"When you have good teamwork, it creates a positive environment," and that environment in turn promotes healthy teamwork, he said. "I think even with the pandemic, we have healthy unit."

Others took notice of Bisessar's team building abilities and by the second wave of COVID, he was offered a new management position in a long-term care unit. "When I got that offer it was really difficult because I wasn't expecting it," he said. Not shy to take on new things — the head nurse was still finishing up an MBA in French (his second language) during the pandemic — he accepted the job. But it wasn't an easy decision. "It was really a difficult time for me because my nursing staff is everything to me," he said.

Things did not go smoothly. As well as overseeing his own unit, Bisessar was managing a group of managers as well. "I had to act in a dual role," he said. "I would find myself working at least twenty hours a day. Some days I was so short staffed because people were off and people were on sick leave, I had to come in to swab the residents because a person became positive."

Bisessar realized he wasn't happy. It wasn't the long hours, or being pulled over by the cops on his way into work after hours during the curfew, or the cyberattack the hospital underwent soon after he started the position — after all, Bisessar was no stranger to challenges. When he really thought about it, he knew it was because he missed his team. "They are caring. They are hard working. It's like we're a small family," he said. "It's the culture of a unit that makes it so you love coming to work."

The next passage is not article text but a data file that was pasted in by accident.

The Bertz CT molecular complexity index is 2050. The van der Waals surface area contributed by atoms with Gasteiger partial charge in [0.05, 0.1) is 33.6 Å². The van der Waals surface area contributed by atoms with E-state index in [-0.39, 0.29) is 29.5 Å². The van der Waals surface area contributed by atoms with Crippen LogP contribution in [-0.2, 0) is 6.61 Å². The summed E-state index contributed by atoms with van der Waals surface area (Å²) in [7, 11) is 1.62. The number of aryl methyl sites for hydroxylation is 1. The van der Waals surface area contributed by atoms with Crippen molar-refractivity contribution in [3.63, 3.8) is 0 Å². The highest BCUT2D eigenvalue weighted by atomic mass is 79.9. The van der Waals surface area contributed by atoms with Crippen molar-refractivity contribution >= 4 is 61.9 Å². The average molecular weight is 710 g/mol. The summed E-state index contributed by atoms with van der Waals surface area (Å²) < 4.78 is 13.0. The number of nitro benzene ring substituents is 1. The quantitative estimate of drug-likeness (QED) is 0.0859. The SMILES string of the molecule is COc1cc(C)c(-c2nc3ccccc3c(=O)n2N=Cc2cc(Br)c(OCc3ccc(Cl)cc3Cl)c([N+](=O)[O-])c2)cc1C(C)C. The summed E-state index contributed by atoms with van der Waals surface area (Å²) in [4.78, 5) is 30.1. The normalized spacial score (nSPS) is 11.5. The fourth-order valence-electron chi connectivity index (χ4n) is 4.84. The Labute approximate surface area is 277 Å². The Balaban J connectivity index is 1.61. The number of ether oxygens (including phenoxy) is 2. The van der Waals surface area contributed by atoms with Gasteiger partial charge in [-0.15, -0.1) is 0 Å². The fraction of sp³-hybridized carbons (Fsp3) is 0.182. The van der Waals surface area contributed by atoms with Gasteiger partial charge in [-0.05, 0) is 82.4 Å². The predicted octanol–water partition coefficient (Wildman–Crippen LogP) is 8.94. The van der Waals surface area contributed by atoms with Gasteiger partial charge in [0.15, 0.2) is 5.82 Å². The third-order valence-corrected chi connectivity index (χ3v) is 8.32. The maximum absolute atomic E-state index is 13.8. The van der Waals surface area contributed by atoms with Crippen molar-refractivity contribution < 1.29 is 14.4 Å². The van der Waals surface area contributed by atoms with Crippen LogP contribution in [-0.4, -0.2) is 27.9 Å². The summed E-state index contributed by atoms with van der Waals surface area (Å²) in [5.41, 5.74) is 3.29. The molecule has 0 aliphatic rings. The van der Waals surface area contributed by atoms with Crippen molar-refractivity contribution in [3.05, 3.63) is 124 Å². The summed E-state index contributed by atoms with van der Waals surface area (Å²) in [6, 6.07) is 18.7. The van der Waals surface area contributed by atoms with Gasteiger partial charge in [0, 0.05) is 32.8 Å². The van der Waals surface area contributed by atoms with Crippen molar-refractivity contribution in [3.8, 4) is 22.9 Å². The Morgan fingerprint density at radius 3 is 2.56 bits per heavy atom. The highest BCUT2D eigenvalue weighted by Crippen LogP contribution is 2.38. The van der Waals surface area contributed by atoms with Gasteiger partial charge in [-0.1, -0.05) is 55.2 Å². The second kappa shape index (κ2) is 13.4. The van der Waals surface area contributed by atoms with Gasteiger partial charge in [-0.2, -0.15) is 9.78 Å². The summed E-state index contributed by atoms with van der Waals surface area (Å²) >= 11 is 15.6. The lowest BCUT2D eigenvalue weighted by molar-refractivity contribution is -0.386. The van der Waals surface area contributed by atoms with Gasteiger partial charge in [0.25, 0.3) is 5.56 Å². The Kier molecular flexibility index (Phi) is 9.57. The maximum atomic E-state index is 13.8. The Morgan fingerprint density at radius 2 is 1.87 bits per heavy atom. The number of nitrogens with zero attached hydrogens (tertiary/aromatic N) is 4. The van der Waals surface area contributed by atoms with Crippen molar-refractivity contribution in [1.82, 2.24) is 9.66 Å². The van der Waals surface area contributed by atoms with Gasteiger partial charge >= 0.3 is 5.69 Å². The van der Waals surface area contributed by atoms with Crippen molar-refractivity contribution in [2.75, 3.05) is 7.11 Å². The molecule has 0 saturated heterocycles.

So, for once, Bisessar put himself first. He returned to the pulmonary rehab unit. "I think sometimes we tend to forget, especially when we're in a management role, about self-care. I chose to go where my heart is," he said. "I chose to go do something I cared about."

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